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Below is a family biography from the book, History of Kentucky, Edition 8a by J. H. Battle, W. H. Perrin and G. C. Kniffin and published by F. A. Battey Publishing Company in 1888.  These biographies are valuable for genealogy research in discovering missing ancestors or filling in the details of a family tree. Family biographies often include far more information than can be found in a census record or obituary.  Details will vary with each biography but will often include the date and place of birth, parent names including mothers' maiden name, name of wife including maiden name, her parents' names, name of children (including spouses if married), former places of residence, occupation details, military service, church and social organization affiliations, and more.  There are often ancestry details included that cannot be found in any other type of genealogical record.

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GEORGE W. MORRIS, son of John and Elizabeth Morris, was born in Gloucester, England, January 27, 1823. The family came to the United States in 1831, and settled in New York State, where the mother died in Troy, in 1861. His father, who had been a ruling elder of the Presbyterian Church for fifty years, died in the same city, in 1881, at the age of eighty seven. The subject of this sketch had very limited advantages of education in school. At the age of fifteen years he commenced mercantile life in a country store near Troy, N. Y., but was subsequently thrown out of employment, and in 1846 left his home for the West, stopping at Buffalo, Cleveland, Pittsburgh and Cincinnati, in the hope of finding a situation, but failing, he arrived in Louisville in June, 1846, where he found it as difficult to find work as where he had come from; but, after spending six weeks, going daily from store to store in every business street in Louisville, he succeeded in obtaining a clerkship at a salary of $200 per annum. From that day to this he has never been idle. In October, same year, he received the position of bookkeeper in the wholesale dry-goods house of Emery, Low & Co., remaining two years, then resigned to engage in the wholesale grocery business as a junior member of Fonda, Moore & Co. In July, 1848, he was married to Miss Caroline A. Wallace, of Western New York. The firm of Fonda, Moore & Co. was organized in September, 1848, and in July, 1851, was succeeded by the firm of Fonda & Morris, which continued until 1858, when it was dissolved by the senior member retiring from business. Mr. Morris prosecuted the business on his own account till 1867,when he engaged with George S. Moore in the iron business, and in 1885 Mr. Morris withdrew from this partnership in order to give his entire attention to the presidency of the Louisville Gas Company, a position to which he had just been elected, and is at present acting in that capacity. In 1851 Mr. Morris advocated, before the people and through the press, the necessity of a new charter for the city, the adoption of which contributed so largely to the prosperity of Louisville. He was elected a member of the first “Board of Trustees of the University and public schools of the city of Louisville,” under the charter of 1851. He was connected with this board for about twelve years, and for five consecutive years was elected its president without opposition. In 1865, by the recommendation of the alumni of the university of the public schools the degree of A. M. was conferred upon him. For several years he was one of the directors of the Kentucky Mechanics Institute, and delivered the fifth annual address before that association in 1857. In 1860, as a representative of the commercial interests of the city, he was elected from its members, president of the Board of Trade, and served two years. In 1864 he was a member of the common council; in 1866 was the democratic candidate for mayor. In 1870 he was unanimously chosen by the people of his ward a member of the convention to form the present city charter, and by the convention was elected president. In 1873 he was elected to the lower house of the legislature. Soon after the election the panic of 1873 came, and his business affairs forced him to resign this trust. For twenty-five years he has been one of the directors of the Franklin Fire Insurance Company (the oldest fire insurance company in the State); for several years its vice-president, and in 1886, on the death of its president, Mr. James Trabue, was unanimously elected its president, which office he now holds. He is also president of the Indiana Cotton Mills at Cannelton, Ind. He was one of the organizers of the Southern Mutual Life Insurance Company of Kentucky; for ten years a member of the board of directors of the Bank of Louisville, and for the past fifteen years a director of the Bank of Kentucky. In the I. O. O. F. organization he has held the exalted position of Grand Master of Kentucky, and has been unanimously elected Grand Treasurer of the Jurisdiction of Kentucky, and has held this position for twenty-five years. Mr. Morris is a prominent member of the Second and Broad way Presbyterian Church.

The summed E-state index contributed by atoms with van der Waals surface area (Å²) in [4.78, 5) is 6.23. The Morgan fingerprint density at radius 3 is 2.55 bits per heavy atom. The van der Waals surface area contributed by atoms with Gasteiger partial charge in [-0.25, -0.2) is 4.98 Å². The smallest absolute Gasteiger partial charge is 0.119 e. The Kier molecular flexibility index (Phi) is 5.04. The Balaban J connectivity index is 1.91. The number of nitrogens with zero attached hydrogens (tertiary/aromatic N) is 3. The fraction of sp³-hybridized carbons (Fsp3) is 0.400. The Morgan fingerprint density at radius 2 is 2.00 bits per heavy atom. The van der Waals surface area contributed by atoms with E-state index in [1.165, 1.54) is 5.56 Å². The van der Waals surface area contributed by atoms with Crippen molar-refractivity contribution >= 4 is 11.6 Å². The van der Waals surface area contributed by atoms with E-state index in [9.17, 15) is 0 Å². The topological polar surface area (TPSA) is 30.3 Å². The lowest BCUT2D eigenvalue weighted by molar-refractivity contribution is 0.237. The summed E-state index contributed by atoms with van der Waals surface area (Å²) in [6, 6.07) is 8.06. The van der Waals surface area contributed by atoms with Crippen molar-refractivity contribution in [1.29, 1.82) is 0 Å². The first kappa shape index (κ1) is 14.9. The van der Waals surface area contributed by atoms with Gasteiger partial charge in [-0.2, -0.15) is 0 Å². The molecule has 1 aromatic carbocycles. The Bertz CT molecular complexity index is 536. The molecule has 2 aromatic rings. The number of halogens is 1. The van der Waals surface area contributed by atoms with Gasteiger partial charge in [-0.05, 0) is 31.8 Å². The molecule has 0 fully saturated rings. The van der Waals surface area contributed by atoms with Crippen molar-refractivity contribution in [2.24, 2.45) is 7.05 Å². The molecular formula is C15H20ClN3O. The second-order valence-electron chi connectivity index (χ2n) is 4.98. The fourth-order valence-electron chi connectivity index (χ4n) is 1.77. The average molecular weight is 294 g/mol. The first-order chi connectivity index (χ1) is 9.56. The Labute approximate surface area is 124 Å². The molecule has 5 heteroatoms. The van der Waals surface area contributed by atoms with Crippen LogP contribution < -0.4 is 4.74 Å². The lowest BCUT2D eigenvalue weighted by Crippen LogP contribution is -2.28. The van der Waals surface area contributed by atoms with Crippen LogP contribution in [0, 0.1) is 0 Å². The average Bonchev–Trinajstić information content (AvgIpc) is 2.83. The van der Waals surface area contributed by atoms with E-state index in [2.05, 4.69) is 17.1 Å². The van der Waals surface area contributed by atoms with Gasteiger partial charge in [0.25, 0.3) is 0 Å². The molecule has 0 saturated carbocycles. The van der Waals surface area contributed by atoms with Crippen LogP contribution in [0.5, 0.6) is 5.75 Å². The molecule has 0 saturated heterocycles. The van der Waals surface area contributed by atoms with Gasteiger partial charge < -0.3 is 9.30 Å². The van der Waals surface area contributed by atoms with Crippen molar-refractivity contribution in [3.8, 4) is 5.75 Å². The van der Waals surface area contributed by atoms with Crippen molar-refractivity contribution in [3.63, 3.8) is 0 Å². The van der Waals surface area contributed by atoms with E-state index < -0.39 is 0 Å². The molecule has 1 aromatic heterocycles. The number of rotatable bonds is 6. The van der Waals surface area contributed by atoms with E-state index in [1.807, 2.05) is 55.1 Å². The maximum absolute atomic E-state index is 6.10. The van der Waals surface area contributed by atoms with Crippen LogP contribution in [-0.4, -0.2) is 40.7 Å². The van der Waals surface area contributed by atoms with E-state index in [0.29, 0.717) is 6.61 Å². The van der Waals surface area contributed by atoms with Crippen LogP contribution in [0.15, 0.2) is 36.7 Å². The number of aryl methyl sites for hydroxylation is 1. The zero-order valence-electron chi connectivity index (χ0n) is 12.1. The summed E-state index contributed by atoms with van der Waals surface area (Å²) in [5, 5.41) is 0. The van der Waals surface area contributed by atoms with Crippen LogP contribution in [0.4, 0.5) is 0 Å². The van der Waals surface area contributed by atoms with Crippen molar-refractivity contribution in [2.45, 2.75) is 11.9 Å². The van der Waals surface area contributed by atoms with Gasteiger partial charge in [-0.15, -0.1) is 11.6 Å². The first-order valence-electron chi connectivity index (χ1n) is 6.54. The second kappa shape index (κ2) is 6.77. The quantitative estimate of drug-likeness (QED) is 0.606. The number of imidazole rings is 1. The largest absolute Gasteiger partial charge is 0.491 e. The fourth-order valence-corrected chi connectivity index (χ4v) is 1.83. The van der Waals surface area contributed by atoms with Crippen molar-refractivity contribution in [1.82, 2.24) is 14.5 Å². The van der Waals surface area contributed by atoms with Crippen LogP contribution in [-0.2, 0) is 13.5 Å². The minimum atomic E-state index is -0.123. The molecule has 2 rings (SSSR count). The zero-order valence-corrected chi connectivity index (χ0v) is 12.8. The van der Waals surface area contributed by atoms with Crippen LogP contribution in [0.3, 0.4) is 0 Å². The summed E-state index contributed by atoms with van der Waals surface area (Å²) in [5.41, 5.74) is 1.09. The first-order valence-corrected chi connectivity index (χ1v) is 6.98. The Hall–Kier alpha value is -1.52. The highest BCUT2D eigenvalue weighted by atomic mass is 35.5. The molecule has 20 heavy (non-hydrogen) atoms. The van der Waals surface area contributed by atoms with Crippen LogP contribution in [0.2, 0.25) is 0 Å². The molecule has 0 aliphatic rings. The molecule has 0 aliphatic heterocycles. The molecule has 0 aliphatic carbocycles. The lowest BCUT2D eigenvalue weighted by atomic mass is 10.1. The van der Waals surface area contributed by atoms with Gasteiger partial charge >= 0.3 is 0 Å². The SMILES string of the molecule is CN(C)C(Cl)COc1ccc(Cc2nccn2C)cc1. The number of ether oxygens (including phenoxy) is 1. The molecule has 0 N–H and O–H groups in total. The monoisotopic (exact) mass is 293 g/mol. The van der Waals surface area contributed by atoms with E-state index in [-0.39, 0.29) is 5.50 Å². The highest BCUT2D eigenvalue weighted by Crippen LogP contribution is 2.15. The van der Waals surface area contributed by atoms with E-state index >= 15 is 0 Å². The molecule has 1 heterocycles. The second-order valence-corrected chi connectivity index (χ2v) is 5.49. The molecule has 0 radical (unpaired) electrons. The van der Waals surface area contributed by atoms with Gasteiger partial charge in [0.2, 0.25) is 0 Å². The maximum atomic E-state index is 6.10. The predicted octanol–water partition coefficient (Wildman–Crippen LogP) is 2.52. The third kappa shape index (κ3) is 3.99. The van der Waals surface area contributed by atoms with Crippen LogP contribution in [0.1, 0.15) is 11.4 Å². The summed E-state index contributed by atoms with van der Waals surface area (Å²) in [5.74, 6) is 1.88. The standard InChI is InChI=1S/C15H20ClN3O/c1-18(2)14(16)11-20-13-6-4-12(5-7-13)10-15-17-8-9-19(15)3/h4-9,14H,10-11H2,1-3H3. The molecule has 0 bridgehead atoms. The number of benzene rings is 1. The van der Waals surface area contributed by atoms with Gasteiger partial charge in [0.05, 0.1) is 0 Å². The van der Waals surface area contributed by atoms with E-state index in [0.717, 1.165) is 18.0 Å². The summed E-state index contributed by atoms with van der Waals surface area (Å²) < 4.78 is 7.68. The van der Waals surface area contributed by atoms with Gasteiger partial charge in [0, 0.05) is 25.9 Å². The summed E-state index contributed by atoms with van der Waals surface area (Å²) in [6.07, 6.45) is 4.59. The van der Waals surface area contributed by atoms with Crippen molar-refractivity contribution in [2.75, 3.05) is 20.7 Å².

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This family biography is one of 195 biographies included in the Jefferson County, Kentucky section of the book, The History of Kentucky, Edition 8a published in 1888 by F. A. Battey Publishing Company.  For the complete description, click here: History of Kentucky, Edition 8a

View additional Jefferson County, Kentucky family biographies here: Jefferson County, Kentucky Biographies

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